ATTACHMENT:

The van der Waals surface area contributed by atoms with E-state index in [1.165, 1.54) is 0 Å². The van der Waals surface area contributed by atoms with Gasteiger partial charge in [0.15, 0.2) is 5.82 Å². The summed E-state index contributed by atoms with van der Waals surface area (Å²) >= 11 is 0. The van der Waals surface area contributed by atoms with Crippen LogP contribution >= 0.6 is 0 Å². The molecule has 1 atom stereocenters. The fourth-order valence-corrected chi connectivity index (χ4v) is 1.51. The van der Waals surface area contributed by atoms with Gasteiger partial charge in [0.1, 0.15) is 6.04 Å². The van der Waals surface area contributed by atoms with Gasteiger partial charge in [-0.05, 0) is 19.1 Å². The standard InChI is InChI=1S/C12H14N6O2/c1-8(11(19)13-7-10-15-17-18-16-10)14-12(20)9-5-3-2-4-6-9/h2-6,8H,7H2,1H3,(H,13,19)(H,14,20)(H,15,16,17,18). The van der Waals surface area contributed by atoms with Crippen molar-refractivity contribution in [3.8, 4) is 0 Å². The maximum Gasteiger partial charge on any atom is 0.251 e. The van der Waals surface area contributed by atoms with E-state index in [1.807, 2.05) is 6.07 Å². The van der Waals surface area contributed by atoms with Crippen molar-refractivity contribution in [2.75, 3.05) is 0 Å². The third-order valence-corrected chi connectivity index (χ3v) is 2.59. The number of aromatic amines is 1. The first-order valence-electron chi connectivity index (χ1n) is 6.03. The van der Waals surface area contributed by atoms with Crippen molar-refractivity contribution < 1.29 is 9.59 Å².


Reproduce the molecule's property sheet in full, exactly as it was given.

The van der Waals surface area contributed by atoms with E-state index in [1.165, 1.54) is 0 Å². The van der Waals surface area contributed by atoms with Gasteiger partial charge in [0.15, 0.2) is 5.82 Å². The summed E-state index contributed by atoms with van der Waals surface area (Å²) >= 11 is 0. The van der Waals surface area contributed by atoms with Crippen LogP contribution >= 0.6 is 0 Å². The molecule has 1 atom stereocenters. The fourth-order valence-corrected chi connectivity index (χ4v) is 1.51. The van der Waals surface area contributed by atoms with Gasteiger partial charge in [0.1, 0.15) is 6.04 Å². The van der Waals surface area contributed by atoms with Gasteiger partial charge in [-0.05, 0) is 19.1 Å². The standard InChI is InChI=1S/C12H14N6O2/c1-8(11(19)13-7-10-15-17-18-16-10)14-12(20)9-5-3-2-4-6-9/h2-6,8H,7H2,1H3,(H,13,19)(H,14,20)(H,15,16,17,18). The van der Waals surface area contributed by atoms with Crippen molar-refractivity contribution in [3.8, 4) is 0 Å². The maximum Gasteiger partial charge on any atom is 0.251 e. The van der Waals surface area contributed by atoms with E-state index in [1.807, 2.05) is 6.07 Å². The van der Waals surface area contributed by atoms with Crippen molar-refractivity contribution in [2.75, 3.05) is 0 Å². The third-order valence-corrected chi connectivity index (χ3v) is 2.59. The number of aromatic amines is 1. The first-order valence-electron chi connectivity index (χ1n) is 6.03. The van der Waals surface area contributed by atoms with Crippen molar-refractivity contribution < 1.29 is 9.59 Å².